Breeds With Birthing Difficulties
The rate of cesarean delivery by breed gives a good snapshot of which breeds have the highest incidence of dystocia.
A 2004’s study of over 151 breeds involving over 13,000 bitches looked at the incidence of c-section. The ten breeds with the highest rates of c-sections were as follows:
- Boston Terrier (92.3%),
- Bulldog (86.1%),
- French Bulldog (81.3%),
- Mastiff (64.6%),
- Scottish Terrier (59.8%),
- Miniature Bull Terrier (52.4%),
- German Wirehaired Pointer (47.8%),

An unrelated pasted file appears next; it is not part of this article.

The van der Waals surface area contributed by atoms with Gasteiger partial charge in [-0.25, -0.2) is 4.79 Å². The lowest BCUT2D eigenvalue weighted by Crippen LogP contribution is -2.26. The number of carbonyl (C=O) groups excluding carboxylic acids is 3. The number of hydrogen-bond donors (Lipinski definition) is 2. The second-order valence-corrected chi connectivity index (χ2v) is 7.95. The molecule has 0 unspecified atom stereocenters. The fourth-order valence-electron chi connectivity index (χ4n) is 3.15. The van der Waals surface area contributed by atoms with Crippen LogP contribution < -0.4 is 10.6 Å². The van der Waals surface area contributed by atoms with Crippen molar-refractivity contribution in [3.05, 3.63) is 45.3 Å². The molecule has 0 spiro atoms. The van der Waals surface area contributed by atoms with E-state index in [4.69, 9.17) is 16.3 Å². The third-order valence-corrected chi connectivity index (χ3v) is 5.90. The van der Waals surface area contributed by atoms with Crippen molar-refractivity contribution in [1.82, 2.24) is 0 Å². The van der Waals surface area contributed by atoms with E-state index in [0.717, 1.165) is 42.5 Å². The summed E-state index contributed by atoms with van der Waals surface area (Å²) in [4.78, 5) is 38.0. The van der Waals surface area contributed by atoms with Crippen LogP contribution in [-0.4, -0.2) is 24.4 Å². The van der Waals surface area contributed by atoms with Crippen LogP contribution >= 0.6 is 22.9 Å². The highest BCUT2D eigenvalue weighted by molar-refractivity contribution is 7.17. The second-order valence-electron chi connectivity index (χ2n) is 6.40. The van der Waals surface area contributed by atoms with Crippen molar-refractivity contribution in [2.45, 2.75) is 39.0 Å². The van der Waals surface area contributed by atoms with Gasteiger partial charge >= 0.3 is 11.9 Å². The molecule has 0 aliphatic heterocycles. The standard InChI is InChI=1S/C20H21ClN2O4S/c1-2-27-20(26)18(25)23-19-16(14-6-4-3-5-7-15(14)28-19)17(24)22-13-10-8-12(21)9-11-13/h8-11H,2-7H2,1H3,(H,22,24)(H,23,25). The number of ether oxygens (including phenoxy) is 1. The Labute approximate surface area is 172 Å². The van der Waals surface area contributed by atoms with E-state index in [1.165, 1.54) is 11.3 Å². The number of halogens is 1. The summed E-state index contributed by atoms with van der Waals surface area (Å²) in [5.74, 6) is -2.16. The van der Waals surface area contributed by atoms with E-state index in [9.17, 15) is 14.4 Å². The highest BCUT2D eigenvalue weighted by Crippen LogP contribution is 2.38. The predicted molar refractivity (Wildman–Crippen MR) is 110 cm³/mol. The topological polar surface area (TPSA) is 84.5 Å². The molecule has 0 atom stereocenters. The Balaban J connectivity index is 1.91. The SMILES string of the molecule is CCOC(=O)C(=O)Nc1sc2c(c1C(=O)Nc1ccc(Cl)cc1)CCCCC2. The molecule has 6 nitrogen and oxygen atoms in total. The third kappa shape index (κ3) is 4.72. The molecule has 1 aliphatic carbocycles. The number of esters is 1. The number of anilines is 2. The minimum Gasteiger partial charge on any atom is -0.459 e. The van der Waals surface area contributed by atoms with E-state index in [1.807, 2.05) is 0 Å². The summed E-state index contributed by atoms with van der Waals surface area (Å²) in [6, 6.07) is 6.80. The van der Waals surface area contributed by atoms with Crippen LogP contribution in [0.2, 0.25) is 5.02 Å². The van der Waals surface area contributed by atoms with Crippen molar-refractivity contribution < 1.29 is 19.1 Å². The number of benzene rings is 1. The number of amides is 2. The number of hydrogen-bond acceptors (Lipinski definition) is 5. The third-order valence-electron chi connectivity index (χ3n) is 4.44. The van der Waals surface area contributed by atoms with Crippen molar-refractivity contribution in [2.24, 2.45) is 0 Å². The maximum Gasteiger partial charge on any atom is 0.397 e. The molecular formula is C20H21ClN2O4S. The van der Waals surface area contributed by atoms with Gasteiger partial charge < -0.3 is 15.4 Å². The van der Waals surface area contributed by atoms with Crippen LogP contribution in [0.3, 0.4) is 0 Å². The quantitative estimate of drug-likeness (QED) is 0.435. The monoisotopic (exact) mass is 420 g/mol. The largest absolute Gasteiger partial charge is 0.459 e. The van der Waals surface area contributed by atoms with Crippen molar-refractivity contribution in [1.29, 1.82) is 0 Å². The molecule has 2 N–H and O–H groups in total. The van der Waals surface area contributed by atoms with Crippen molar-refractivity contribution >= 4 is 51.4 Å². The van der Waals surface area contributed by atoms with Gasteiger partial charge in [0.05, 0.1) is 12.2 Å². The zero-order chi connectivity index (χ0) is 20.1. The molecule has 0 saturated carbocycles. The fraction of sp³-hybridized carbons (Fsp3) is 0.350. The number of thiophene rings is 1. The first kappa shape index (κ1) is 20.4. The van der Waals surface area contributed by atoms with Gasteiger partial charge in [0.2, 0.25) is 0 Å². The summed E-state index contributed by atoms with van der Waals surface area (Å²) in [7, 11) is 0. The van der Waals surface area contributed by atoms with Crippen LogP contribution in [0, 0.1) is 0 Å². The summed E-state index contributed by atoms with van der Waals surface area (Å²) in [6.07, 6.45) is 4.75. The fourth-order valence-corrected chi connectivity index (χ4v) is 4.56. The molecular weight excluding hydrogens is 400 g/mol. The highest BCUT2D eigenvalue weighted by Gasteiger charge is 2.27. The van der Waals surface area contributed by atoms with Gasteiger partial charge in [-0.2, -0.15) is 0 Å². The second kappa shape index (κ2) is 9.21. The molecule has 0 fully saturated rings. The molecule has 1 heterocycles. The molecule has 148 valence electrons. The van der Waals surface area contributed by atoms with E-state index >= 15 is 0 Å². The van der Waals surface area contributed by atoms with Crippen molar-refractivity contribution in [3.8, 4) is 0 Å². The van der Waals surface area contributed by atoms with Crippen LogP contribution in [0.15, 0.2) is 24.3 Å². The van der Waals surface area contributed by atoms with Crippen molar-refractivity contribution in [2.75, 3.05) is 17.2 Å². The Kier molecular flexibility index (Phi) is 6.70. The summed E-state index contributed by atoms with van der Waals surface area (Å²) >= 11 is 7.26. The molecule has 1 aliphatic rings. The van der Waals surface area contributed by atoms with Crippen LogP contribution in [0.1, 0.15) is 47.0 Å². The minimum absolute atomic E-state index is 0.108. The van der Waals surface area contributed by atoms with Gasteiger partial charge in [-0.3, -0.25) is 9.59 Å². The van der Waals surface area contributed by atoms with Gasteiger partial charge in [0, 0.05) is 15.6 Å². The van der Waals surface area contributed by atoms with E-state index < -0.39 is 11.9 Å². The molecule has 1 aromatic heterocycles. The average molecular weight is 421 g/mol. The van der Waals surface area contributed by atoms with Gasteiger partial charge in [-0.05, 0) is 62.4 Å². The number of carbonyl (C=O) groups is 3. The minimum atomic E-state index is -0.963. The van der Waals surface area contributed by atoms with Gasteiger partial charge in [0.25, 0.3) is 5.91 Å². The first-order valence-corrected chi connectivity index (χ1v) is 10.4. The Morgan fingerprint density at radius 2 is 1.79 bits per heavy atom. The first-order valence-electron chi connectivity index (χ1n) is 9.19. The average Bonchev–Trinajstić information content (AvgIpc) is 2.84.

- Clumber Spaniel (45.2%),
- Pekingese (43.8%), and
- Dandie Dinmont Terrier (41.4%).
Toy breeds that are bred to be very small (under 3 pounds) frequently require surgical deliveries. Over a third of Chihuahuas require cesarean sections.
Prevention of dystocia
A successful whelping in which dam and puppies come out healthy, and without the need for surgical delivery begins with a bitch in good health prior to mating. A fit bitch that is neither too old or too young is the foundation for the best outcomes. All shots and screenings should be conducted on her and the stud. She should be fed a good diet, and be in top shape. The dam should be introduced to her whelping box a few weeks before the due date. She should be given time to acclimate to it, and her environment should be as stress-free as possible.